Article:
UK Government policy over the last 15 years has increasingly focused on the need for improved quality, improved accountability and improved choice and involvement for patients (e.g. NHS Executive, 1996, 1999a, 1999b; Secretary of State for Health, 1997, 2002; Department of Health, 2010a). Alongside this, there has been an increasing recognition of the importance of the role of information in the NHS (e.g. NHS Executive, 1998; Department of Health, 2001, 2010b) and the spread of evidence-based practice across health care and policy-making as a whole (Cabinet Office, 1999). This increased recognition of the role of information and evidence has resulted in implications and opportunities for health library and information professionals. This chapter explores these concepts, their corresponding information requirements and implications for health librarians in more detail. Firstly Gareth Lawrence describes information management requirements for clinical governance and how this is used to improve clinical performance. Alison Yeoman explores consumer health information using a study of women's information practices to describe the information needs and choices that consumers face when considering information about their health. Alison Brettle describes the concept of evidence-based practice and its implications for health library and information professionals and Prudence Dalrymple examines how the concept of ‘evidence’ is perceived by clinicians in practice.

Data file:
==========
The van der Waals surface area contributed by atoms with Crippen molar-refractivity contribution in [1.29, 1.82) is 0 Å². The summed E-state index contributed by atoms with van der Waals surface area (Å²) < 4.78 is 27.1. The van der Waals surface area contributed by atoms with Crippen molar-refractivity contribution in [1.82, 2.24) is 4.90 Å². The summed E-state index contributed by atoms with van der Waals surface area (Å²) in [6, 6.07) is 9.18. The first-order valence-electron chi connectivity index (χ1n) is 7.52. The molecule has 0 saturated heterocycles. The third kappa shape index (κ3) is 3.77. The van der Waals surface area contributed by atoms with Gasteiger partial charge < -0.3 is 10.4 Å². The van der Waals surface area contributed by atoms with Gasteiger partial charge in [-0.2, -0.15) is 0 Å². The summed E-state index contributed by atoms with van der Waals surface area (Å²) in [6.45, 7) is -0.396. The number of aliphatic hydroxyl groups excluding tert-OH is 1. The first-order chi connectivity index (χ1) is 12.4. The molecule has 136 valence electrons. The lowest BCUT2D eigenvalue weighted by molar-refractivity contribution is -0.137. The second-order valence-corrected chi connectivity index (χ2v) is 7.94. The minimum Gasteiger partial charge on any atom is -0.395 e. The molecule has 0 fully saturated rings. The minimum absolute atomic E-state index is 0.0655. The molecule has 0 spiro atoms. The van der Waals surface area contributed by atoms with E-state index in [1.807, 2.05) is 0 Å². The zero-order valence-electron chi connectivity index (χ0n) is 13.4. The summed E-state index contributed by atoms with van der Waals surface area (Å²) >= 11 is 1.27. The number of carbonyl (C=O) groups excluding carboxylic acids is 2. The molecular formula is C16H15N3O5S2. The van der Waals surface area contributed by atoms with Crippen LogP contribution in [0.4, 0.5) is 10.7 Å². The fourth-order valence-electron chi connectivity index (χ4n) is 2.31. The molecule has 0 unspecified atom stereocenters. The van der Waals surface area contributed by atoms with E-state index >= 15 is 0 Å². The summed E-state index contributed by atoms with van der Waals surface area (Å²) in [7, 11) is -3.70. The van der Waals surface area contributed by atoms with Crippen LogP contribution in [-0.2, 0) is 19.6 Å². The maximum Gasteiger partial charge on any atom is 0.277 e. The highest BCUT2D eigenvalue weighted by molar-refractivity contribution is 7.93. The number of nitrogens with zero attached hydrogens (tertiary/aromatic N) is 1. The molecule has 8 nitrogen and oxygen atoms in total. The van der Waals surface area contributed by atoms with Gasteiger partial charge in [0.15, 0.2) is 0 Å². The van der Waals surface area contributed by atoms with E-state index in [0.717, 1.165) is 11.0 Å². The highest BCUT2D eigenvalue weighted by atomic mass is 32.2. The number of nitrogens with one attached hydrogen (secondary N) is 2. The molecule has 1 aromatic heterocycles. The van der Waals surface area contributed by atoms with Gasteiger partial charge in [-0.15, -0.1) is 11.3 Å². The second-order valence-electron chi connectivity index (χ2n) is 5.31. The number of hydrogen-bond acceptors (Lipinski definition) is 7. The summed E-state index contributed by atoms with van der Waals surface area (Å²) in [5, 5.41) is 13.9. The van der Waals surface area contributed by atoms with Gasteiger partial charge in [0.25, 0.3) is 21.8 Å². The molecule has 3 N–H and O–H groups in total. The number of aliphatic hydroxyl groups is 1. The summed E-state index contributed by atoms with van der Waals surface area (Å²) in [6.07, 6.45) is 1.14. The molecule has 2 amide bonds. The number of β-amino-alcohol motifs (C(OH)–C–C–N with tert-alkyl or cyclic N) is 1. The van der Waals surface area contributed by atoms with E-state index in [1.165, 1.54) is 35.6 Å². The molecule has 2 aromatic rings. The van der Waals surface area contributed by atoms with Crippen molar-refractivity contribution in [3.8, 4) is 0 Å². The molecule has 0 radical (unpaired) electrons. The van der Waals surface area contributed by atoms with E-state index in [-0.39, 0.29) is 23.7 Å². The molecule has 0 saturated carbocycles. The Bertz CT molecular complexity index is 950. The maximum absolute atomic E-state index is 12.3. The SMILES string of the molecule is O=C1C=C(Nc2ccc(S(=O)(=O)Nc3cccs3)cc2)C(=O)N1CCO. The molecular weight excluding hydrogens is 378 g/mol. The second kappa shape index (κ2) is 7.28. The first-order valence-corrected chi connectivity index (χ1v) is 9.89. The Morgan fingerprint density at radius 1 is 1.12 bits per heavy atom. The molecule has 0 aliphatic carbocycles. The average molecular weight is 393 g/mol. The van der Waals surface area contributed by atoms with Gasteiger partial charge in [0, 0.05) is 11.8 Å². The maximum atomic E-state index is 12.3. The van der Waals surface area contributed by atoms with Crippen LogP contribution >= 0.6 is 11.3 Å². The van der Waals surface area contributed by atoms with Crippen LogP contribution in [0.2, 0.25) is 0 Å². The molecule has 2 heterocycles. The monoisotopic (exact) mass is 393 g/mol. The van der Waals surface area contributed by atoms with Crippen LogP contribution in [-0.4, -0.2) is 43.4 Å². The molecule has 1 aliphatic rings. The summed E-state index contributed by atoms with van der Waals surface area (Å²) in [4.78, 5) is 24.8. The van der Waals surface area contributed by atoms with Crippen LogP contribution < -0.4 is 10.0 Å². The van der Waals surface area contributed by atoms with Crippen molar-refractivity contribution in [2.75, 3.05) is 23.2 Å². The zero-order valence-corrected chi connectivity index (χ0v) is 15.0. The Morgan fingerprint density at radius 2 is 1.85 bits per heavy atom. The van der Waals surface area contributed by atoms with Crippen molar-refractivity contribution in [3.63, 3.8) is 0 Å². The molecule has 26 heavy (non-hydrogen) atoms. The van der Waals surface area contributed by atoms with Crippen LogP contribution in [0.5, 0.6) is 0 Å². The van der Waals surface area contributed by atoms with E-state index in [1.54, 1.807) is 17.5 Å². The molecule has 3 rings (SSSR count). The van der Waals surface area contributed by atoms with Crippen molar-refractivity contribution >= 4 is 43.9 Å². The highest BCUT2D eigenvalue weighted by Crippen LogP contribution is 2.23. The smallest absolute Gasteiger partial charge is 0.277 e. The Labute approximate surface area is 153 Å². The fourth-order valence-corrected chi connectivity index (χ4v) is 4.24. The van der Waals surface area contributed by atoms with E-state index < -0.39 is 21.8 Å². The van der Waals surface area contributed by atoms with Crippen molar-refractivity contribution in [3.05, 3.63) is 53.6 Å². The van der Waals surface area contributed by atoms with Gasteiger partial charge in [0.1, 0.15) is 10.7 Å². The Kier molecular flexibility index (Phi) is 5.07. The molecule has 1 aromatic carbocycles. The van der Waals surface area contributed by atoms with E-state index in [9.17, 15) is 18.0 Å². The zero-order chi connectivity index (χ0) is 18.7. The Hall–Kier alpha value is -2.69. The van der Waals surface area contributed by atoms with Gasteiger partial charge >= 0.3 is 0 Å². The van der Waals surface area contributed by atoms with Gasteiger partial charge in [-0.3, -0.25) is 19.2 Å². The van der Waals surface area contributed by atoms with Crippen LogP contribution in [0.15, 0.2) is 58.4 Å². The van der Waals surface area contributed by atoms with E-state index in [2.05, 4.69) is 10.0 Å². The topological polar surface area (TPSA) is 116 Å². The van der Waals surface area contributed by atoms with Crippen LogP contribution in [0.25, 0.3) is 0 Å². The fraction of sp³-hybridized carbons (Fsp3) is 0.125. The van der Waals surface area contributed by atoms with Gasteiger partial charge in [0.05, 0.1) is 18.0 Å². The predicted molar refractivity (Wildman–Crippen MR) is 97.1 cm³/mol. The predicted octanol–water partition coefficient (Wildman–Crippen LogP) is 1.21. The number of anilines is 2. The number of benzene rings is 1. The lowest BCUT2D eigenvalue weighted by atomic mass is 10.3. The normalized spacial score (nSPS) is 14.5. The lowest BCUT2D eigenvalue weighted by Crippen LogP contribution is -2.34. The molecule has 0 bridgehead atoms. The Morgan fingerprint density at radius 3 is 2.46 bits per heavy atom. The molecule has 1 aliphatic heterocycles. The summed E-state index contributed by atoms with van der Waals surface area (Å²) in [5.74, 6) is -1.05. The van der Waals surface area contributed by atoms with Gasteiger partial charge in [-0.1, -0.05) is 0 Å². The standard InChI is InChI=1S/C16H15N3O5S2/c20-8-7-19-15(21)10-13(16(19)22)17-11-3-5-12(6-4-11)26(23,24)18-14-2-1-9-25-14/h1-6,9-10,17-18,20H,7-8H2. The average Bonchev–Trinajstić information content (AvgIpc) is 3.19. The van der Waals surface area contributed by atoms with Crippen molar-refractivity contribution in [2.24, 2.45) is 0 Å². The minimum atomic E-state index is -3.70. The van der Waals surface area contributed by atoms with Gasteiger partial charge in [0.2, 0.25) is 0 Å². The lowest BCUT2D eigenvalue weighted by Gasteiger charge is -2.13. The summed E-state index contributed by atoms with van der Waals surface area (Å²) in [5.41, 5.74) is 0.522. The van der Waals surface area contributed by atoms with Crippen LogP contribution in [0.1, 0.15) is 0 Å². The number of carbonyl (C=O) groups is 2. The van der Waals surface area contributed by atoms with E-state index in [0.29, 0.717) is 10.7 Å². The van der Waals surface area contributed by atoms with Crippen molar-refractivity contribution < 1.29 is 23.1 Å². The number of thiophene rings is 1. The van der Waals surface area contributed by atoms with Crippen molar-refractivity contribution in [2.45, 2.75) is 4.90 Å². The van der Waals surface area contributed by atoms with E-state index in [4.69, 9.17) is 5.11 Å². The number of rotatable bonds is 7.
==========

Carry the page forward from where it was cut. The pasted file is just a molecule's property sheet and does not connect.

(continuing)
WHAT DOES INFORMATION MANAGEMENT FOR CLINICAL GOVERNANCE INVOLVE?
What is clinical governance?
Clinical governance is ‘a framework through which NHS organizations are accountable for continuously improving the quality of their services and safeguarding high standards of care by creating an environment in which excellence in clinical care will flourish’ (Department of Health, 1999a). It requires high quality information and knowledge both for clinical decision making and performance management, alongside a supportive infrastructure. In discussing information requirements of clinical governance, Booth (2004) suggests that clinical governance requires ‘evidence based practice which puts library-derived research literature at the centre, patient information which requires a hybrid informatics response and risk management and clinical computing which exists almost entirely outside libraries’.